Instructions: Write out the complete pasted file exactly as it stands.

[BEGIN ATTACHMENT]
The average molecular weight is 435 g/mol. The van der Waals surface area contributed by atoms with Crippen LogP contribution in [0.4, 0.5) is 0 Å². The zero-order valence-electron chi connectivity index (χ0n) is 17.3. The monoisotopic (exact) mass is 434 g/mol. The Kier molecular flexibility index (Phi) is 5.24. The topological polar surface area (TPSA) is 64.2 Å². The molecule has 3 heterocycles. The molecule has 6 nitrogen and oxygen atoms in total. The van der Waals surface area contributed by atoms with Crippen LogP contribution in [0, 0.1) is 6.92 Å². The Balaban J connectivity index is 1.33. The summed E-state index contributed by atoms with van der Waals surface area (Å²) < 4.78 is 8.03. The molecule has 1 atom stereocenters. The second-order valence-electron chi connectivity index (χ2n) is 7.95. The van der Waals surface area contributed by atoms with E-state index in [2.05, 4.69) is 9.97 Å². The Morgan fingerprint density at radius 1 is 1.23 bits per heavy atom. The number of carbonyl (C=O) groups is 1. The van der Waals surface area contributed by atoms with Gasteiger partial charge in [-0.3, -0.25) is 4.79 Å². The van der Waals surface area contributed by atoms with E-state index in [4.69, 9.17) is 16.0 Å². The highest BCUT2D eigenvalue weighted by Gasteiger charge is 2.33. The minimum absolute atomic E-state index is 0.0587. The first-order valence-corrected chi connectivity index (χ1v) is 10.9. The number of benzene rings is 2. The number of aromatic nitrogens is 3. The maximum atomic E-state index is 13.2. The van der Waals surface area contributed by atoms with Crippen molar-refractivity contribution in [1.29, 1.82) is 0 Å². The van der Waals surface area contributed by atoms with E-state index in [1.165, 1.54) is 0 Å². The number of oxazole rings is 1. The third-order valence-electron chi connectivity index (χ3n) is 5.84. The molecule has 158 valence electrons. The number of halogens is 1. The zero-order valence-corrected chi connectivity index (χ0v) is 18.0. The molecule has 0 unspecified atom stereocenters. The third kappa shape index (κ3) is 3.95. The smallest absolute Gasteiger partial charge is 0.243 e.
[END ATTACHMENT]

The average molecular weight is 435 g/mol. The van der Waals surface area contributed by atoms with Crippen LogP contribution in [0.4, 0.5) is 0 Å². The zero-order valence-electron chi connectivity index (χ0n) is 17.3. The monoisotopic (exact) mass is 434 g/mol. The Kier molecular flexibility index (Phi) is 5.24. The topological polar surface area (TPSA) is 64.2 Å². The molecule has 3 heterocycles. The molecule has 6 nitrogen and oxygen atoms in total. The van der Waals surface area contributed by atoms with Crippen LogP contribution in [0, 0.1) is 6.92 Å². The Balaban J connectivity index is 1.33. The summed E-state index contributed by atoms with van der Waals surface area (Å²) < 4.78 is 8.03. The molecule has 1 atom stereocenters. The second-order valence-electron chi connectivity index (χ2n) is 7.95. The van der Waals surface area contributed by atoms with E-state index in [2.05, 4.69) is 9.97 Å². The Morgan fingerprint density at radius 1 is 1.23 bits per heavy atom. The number of carbonyl (C=O) groups is 1. The van der Waals surface area contributed by atoms with Gasteiger partial charge in [-0.3, -0.25) is 4.79 Å². The van der Waals surface area contributed by atoms with E-state index in [4.69, 9.17) is 16.0 Å². The highest BCUT2D eigenvalue weighted by Gasteiger charge is 2.33. The minimum absolute atomic E-state index is 0.0587. The first-order valence-corrected chi connectivity index (χ1v) is 10.9. The number of benzene rings is 2. The number of aromatic nitrogens is 3. The maximum atomic E-state index is 13.2. The van der Waals surface area contributed by atoms with Crippen molar-refractivity contribution in [1.29, 1.82) is 0 Å². The van der Waals surface area contributed by atoms with E-state index in [1.165, 1.54) is 0 Å². The number of oxazole rings is 1. The third-order valence-electron chi connectivity index (χ3n) is 5.84. The molecule has 158 valence electrons. The number of halogens is 1. The zero-order valence-corrected chi connectivity index (χ0v) is 18.0. The molecule has 0 unspecified atom stereocenters. The third kappa shape index (κ3) is 3.95. The smallest absolute Gasteiger partial charge is 0.243 e.